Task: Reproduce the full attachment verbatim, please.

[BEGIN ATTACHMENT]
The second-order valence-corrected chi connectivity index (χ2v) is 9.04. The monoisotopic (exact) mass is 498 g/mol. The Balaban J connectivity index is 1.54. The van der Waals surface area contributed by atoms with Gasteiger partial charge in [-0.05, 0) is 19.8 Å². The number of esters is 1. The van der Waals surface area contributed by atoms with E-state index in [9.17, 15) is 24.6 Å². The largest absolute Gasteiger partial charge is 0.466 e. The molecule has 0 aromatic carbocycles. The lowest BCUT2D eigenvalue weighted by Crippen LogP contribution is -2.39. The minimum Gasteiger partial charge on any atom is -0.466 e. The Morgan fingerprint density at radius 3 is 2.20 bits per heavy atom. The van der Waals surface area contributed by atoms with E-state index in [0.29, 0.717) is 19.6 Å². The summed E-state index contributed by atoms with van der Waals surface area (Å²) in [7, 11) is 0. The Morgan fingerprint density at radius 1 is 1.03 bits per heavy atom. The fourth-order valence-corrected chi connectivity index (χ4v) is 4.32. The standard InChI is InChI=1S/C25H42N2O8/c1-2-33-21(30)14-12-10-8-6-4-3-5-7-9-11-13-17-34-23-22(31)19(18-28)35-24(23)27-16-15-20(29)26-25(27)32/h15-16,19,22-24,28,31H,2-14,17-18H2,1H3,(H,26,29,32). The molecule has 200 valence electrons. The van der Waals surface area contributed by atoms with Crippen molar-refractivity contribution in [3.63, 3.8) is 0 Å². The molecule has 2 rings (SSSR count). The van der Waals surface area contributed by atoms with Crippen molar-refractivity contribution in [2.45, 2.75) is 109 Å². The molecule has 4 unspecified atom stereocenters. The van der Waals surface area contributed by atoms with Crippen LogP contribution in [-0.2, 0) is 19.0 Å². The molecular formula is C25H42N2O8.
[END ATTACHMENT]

The second-order valence-corrected chi connectivity index (χ2v) is 9.04. The monoisotopic (exact) mass is 498 g/mol. The Balaban J connectivity index is 1.54. The van der Waals surface area contributed by atoms with Gasteiger partial charge in [-0.05, 0) is 19.8 Å². The number of esters is 1. The van der Waals surface area contributed by atoms with E-state index in [9.17, 15) is 24.6 Å². The largest absolute Gasteiger partial charge is 0.466 e. The molecule has 0 aromatic carbocycles. The lowest BCUT2D eigenvalue weighted by Crippen LogP contribution is -2.39. The minimum Gasteiger partial charge on any atom is -0.466 e. The Morgan fingerprint density at radius 3 is 2.20 bits per heavy atom. The van der Waals surface area contributed by atoms with E-state index in [0.29, 0.717) is 19.6 Å². The summed E-state index contributed by atoms with van der Waals surface area (Å²) in [7, 11) is 0. The Morgan fingerprint density at radius 1 is 1.03 bits per heavy atom. The fourth-order valence-corrected chi connectivity index (χ4v) is 4.32. The standard InChI is InChI=1S/C25H42N2O8/c1-2-33-21(30)14-12-10-8-6-4-3-5-7-9-11-13-17-34-23-22(31)19(18-28)35-24(23)27-16-15-20(29)26-25(27)32/h15-16,19,22-24,28,31H,2-14,17-18H2,1H3,(H,26,29,32). The molecule has 200 valence electrons. The van der Waals surface area contributed by atoms with Crippen molar-refractivity contribution in [3.63, 3.8) is 0 Å². The molecule has 2 rings (SSSR count). The van der Waals surface area contributed by atoms with Crippen molar-refractivity contribution in [2.45, 2.75) is 109 Å². The molecule has 4 unspecified atom stereocenters. The van der Waals surface area contributed by atoms with Crippen LogP contribution in [-0.2, 0) is 19.0 Å². The molecular formula is C25H42N2O8.